The “Traveller”, which doesn’t have a name right now, will arrive in a few years. Sorry, can’t be more specific than that or Steinberg will throw lobster parts at me. He probably will anyway. As long as they aren’t buttered I don’t care. Summer of 2007 is too soon. We can’t rush it any more than we are.

MF: So if the car is like the show car, will it have big doors and rotating seats like the show car so the back seat is easily accessible?

Stracco: Big doors and rotating seats are not in the cards. However, you will find some VERY clever solutions for back seat access which is greatly improved.

MF: So you are also the Motorsports Manager, right?

Stracco: Correcto!

MF: Great. One of our readers wanted to ask if MINI would be interested in entering the WRC series?

Stracco: I can only answer for MINI USA, and not for the MINI worldwide. First, WRC doesn’t have any events in the US, so its impact on this market is very limited. However, if privateers should become interested in racing MINIs in Rally America (different league), we would consider supporting this through our contingency program. But MINIUSA just doesn’t have the resources to sponsor a “factory” rally team, as much as we might like to.

MF: Dave also wanted to know if is it MINIUSA’s intent to evolve the North American MINI COOPER Challenge (NASA) into something more akin to the European series where drivers pay to show up and drive cars prepared by MINI and delivered by MINI to each event?

Stracco: Actually, we are not involved with the North American MINI Cooper Challenge.

You won’t see us pursuing anything like the JCW challenge in Europe. Our main racing efforts are in supporting privateers through our contingency program. Eventually, we’d like to see something like Spec Miata, but with MINIs. NASA’s formula is close to that, so it is started down the right path, although, honestly I haven’t heard much of this class lately. Whether something truly national evolves out this, or Phil’ Wick’s series or out of some SCCA class yet to be defined, remains to be seen.


MF: What about the MINI Dragster? Will that be returning to the track this year?

Stracco: It should be. The contract is getting the finishing touches. Fireball Tim is very easy to deal with and Hubie could squeeze horsepower out of a wet rag. In other words, they are our kind of people. I know Hubie has a couple of tricks up his sleeve and with some luck maybe we can see sub-10 seconds.

MF: That is FAST. Which kinda, sorta segues into our next topic: Powertrains. Everyone wants to know what is next for MINI. With gasoline headed towards $4 in parts of the country is there any chance that the MINI D will be coming to the US?


Stracco: We would love it. However, the problem with diesel is tailpipe emissions, particularly smog causing NOx. Unfortunately, the MINI D does not comply with emissions regulations for all 50 states. So a VERY large portion of our dealers could not sell it even if it were offered.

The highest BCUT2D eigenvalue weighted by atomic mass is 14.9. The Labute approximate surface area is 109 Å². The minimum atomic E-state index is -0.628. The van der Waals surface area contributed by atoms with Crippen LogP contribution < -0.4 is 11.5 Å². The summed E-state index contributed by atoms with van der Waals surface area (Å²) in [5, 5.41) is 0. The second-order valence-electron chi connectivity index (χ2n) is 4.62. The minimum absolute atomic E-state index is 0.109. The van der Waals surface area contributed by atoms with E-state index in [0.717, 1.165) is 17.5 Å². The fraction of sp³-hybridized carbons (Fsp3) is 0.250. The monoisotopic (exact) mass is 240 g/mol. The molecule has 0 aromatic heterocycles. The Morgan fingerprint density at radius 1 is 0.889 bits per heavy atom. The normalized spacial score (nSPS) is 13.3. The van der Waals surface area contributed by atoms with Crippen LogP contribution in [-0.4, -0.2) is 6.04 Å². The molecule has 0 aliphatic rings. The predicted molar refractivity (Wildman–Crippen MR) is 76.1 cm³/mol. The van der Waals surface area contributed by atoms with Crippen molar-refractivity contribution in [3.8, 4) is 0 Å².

Cleaner diesel fuel will not solve the NOx problem because NOx is a result of high combustion temperatures and not fuel impurities. Now there are some new technologies like Bluetec which reduce NOx. Bluetec injects a urea solution in the exhaust stream and effectively scrubs NOx emissions. However, one key issue to using something like Bluetec on a MINI is space. Where are you going to put a big tank of urea solution? This is not an insurmountable problem, but it will be a while before a solution is found. Fortunately, we’ve got some of the most talented engineers on the planet, and we tend to let them worry about such things.

So for the time being we are going to concentrate on more efficient gas engines. And the next generation gas engines will be both more powerful and get better mileage.

MF: What about a hybrid or partial zero emission (PZEV) MINI?

Stracco: We have looked at hybrids, which often are PZEV, just as everyone in the auto industry has, and we strongly support them. Electric motors have definite performance advantages. Problem is, the rest of the world isn’t entirely sold yet. On the technical side one of the problems is, again, SPACE. Current hybrids use large, heavy battery packs. How do you put the batteries, electric motors and other electronic gear on a MINI without making serious compromises to both space and handling?

Super-capacitors maybe one answer here. Beyond that, of course, there is the flux-capacitor. But we’ll need gullwing doors for that.

MF: Will there be a future AWD MINI?

Stracco: It is possible that there will be AWD on some future MINI variant. When exactly, not even Magical Motoring Ball can say, but we always try to emphasize how important AWD is in northern tier states.

MF: With the addition of the Convertible, MCS Automatic, and soon a larger car, how does MINI plan to keep the brand and future products focused on enthusiast as well as the general buying public?

Stracco: We certainly have not lost focus of the enthusiast. We have the GP coming out shortly, which is truly an enthusiast vehicle, and we are launching it with MINI Takes the States, which is truly an enthusiast event.